I truly care about my community. Pike, Lamar, and Upson Counties are where I live, work, shop, and worship, so running for Georgia House District 131 is my way to give back. YOU deserve someone who will provide true representation. I am the people’s candidate, not special interests. I understand the importance of rural economic development to our District. We need high speed internet and reliable cell phone coverage because technology is key to our future. We cannot allow well-paying jobs to be centered only in urban areas because of technology barriers any longer. Our area needs opportunities for small businesses to be created and thrive, so the American Dream benefits all members of the community. This includes advocating at the state level for funds to improve roads and infrastructure. As a school board member, I have faithfully served as an elected public servant. I have a voting history of being fiscally responsible while embracing the future.
Mark Camp & I have been married for the past twenty-five years. Together, we have four kids & three grandkids. Our youngest, Meredith, is a student at UGA. We live on a farm in Concord where my in-laws joined us last year.
I am a real estate broker with Coldwell Banker Bullard Realty in Zebulon. I serve in many areas including CASA ADVO-Care board of directors for Fayette, Spalding, Pike & Upson Counties, VP of Community Affairs for Heart of Georgia Board of Realtors, Pike County FFA Alumni, Pike County Farm Bureau, & Pike County Chamber of Commerce having served in many other organizations over the past decades. I hold degrees from Georgia Military College, Clayton State University, and will receive a master’s degree in Communication Studies/Organizational Leadership from University of Alabama in May.
I humbly ask for your vote May 19th.
The next time you have little complaints, think about how things used to be. Here are some facts about the 1500’s.
They used to use urine to tan animal skins. Families would all pee in a pot, then once a day it was taken and sold to the tannery. If you had to do this to survive you were “Piss Poor”. But worse than that were the really poor folk who couldn’t even afford to buy a pot – they “didn’t have a pot to piss in”, and were the lowest of the low.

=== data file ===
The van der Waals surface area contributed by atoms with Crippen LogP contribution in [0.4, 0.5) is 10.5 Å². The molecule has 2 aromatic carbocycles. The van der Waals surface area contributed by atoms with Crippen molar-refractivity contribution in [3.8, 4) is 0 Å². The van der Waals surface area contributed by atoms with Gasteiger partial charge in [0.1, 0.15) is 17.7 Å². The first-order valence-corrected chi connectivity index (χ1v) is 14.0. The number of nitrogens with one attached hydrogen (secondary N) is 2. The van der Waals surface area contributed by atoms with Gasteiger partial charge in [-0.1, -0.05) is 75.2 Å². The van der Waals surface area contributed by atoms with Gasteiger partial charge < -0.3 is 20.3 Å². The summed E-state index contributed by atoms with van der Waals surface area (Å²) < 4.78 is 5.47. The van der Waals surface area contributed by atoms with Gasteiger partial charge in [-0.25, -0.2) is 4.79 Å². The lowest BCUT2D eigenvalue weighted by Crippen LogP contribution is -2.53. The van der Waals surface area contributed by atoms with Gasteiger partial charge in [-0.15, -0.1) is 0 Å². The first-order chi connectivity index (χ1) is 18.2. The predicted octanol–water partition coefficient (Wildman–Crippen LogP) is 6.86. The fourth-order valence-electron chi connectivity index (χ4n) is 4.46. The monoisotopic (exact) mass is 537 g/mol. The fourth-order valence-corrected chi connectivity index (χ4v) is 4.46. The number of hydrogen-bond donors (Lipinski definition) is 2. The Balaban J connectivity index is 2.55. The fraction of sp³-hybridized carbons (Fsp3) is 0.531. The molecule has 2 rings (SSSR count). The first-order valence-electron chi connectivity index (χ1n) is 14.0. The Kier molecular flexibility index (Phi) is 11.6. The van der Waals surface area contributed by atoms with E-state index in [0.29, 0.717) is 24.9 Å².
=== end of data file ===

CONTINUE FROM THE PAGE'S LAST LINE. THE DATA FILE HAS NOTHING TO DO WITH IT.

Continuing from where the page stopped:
Most people got married in June because they took their yearly bath in May, and they still smelled pretty good by June. However, since they were starting to smell . .. . Brides carried a bouquet of flowers to hide the body odor. Hence the custom today of carrying a bouquet when getting married.
Baths consisted of a big tub filled with hot water. The man of the house had the privilege of the nice clean water, then all the other sons and men, then the women and finally the children. Last of all the babies. By then the water was so dirty you could actually lose someone in it. Hence the saying, “Don’t throw the baby out with the Bath water!”
Houses had thatched roofs-thick straw-piled high, with no wood underneath. It was the only place for animals to get warm, so all the cats and other small animals (mice, bugs) lived in the roof. When it rained it became slippery and sometimes the animals would slip and fall off the roof. Hence the saying “It’s raining cats and dogs..”
With the thatched roofs there was nothing to stop things from falling into the house. This posed a real problem in the bedroom where bugs and other droppings could mess up your nice clean bed. Hence, a bed with big posts and a sheet hung over the top afforded some protection. That’s how canopy beds came into existence.
The floor was dirt. Only the wealthy had something other than dirt. Hence the saying, “Dirt poor.” The wealthy had slate floors that would get slippery in the winter when wet, so they spread thresh (straw) on floor to help keep their footing. As the winter wore on, they added more thresh until, when you opened the door, it would all start slipping outside. A piece of wood was placed across the entrance-way to keep the thresh in. Hence: a thresh hold (“threshold”).
(Getting quite an education, aren’t you?)